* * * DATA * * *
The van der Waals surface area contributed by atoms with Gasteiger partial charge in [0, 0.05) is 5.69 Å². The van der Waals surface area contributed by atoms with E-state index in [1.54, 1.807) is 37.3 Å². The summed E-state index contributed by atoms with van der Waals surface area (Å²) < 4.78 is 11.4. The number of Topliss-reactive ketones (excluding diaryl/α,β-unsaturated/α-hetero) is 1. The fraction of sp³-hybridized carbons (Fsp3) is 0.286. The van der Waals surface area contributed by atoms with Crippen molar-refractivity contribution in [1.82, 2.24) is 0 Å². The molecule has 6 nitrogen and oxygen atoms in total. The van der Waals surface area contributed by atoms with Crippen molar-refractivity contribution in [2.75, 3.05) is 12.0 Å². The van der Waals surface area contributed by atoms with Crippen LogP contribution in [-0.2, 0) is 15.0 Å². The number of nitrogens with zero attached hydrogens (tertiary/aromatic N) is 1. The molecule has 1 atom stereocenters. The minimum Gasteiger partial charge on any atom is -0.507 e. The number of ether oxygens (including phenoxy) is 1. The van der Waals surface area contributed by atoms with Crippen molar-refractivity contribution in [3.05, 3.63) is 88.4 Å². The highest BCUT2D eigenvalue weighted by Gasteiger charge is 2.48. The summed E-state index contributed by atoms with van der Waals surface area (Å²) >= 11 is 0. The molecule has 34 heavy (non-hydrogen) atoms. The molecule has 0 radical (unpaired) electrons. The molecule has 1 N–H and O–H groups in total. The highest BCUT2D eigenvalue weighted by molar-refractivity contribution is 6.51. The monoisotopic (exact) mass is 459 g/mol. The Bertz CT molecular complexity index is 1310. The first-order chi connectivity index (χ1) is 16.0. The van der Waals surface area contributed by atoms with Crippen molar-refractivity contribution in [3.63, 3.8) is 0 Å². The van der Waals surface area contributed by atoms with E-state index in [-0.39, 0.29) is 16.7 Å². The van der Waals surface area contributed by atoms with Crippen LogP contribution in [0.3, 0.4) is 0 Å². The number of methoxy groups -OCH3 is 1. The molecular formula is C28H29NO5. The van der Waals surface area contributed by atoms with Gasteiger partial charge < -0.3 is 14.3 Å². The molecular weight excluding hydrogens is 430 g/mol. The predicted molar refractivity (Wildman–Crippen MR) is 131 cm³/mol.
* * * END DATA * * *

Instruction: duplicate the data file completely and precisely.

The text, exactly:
The van der Waals surface area contributed by atoms with Gasteiger partial charge in [0, 0.05) is 5.69 Å². The van der Waals surface area contributed by atoms with E-state index in [1.54, 1.807) is 37.3 Å². The summed E-state index contributed by atoms with van der Waals surface area (Å²) < 4.78 is 11.4. The number of Topliss-reactive ketones (excluding diaryl/α,β-unsaturated/α-hetero) is 1. The fraction of sp³-hybridized carbons (Fsp3) is 0.286. The van der Waals surface area contributed by atoms with Crippen molar-refractivity contribution in [1.82, 2.24) is 0 Å². The molecule has 6 nitrogen and oxygen atoms in total. The van der Waals surface area contributed by atoms with Crippen molar-refractivity contribution in [2.75, 3.05) is 12.0 Å². The van der Waals surface area contributed by atoms with Crippen LogP contribution in [-0.2, 0) is 15.0 Å². The number of nitrogens with zero attached hydrogens (tertiary/aromatic N) is 1. The molecule has 1 atom stereocenters. The minimum Gasteiger partial charge on any atom is -0.507 e. The number of ether oxygens (including phenoxy) is 1. The van der Waals surface area contributed by atoms with Crippen molar-refractivity contribution in [3.05, 3.63) is 88.4 Å². The highest BCUT2D eigenvalue weighted by Gasteiger charge is 2.48. The summed E-state index contributed by atoms with van der Waals surface area (Å²) >= 11 is 0. The molecule has 34 heavy (non-hydrogen) atoms. The molecule has 0 radical (unpaired) electrons. The molecule has 1 N–H and O–H groups in total. The highest BCUT2D eigenvalue weighted by molar-refractivity contribution is 6.51. The monoisotopic (exact) mass is 459 g/mol. The Bertz CT molecular complexity index is 1310. The first-order chi connectivity index (χ1) is 16.0. The van der Waals surface area contributed by atoms with Crippen molar-refractivity contribution in [3.63, 3.8) is 0 Å². The van der Waals surface area contributed by atoms with E-state index in [-0.39, 0.29) is 16.7 Å². The van der Waals surface area contributed by atoms with Crippen LogP contribution in [0.3, 0.4) is 0 Å². The number of methoxy groups -OCH3 is 1. The molecular formula is C28H29NO5. The van der Waals surface area contributed by atoms with Gasteiger partial charge < -0.3 is 14.3 Å². The molecular weight excluding hydrogens is 430 g/mol. The predicted molar refractivity (Wildman–Crippen MR) is 131 cm³/mol.